Dutch university sees tenfold rise in UK applicants

The number of British teenagers applying to one of Europe's leading universities has risen dramatically this year. Maastricht University in the Netherlands has seen a tenfold increase with more than 400 applications from UK students compared with just 35 at the same time last year.

A key factor in the rise is the cost of studying at Maastricht: only £1,526 a year, compared with £3,240 at present at English universities.

Many of those who applied are fearful of their chances of getting a UK place this September as the number of applications has soared as people attempt to beat the rise in tuition fees of up to £9,000 a year next September.

Officials believe as many as 200,000 applicants could be turned down for a place in the UK next September.

Lauren Williams, 20, from Chippenham in Wiltshire, is one of hundreds of Britons attending a "speed dating" open day at Maastricht today.

Lecturers will be lined up to give details of their courses to the hundreds of UK students applying – to help them make their minds up.

In Ms Williams' case, though, she has already been accepted to study arts and culture at the university.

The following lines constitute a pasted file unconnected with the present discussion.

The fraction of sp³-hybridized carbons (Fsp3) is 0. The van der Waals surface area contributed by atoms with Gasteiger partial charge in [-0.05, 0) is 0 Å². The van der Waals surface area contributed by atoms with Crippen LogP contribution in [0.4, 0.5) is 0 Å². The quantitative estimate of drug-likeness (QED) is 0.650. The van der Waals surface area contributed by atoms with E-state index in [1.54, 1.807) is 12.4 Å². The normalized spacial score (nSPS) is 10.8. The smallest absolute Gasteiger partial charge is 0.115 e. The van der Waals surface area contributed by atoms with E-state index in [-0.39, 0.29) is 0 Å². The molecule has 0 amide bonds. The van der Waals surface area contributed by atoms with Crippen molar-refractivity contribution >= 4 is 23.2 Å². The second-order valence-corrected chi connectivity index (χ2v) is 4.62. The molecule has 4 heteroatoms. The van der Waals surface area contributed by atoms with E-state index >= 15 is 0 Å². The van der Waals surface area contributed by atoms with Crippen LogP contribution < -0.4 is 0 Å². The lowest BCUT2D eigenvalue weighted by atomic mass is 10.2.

"To be honest, I'd never really considered Maastricht," she said. "I tried going to university last year but it didn't quite work out. Then my dad saw a piece on TV about Maastricht attracting UK students.

"Tuition fees are so much cheaper and the economy here is so much better, so there are more job prospects than in the UK."

Ms Williams, who has a B and two Cs at A-level, added: "It is really, really beautiful here. We drove across Belgium to get here and the closer we got, the more beautiful it became."

Maastricht does not close admissions for this autumn until August and is expecting the number of UK applicants to rise. Last year it eventually took 106 undergraduates – up from 64 the previous year.

Ms Williams said that successful applicants would be tested every eight weeks on their course.

"If you don't keep up, then that's it," she said. "It's one way of keeping you on your toes."

Courses are also taught in English which makes them more attractive to British applicants.

"A world of choice is opening up for well qualified students in the UK who want to stand out from the crowd," said Martin Paul, the university's president.

"Choosing a top-quality university in another country can broaden their horizons and give them an international experience that is greatly valued by employers."

Academics in the UK are predicting a massive student "brain drain" next year as students seek cheaper options overseas.

One leading state school, the Hockerill Anglo-European College in Bishop's Stortford, Hertfordshire, has already hired a student counsellor to advise school leavers on higher education opportunities overseas.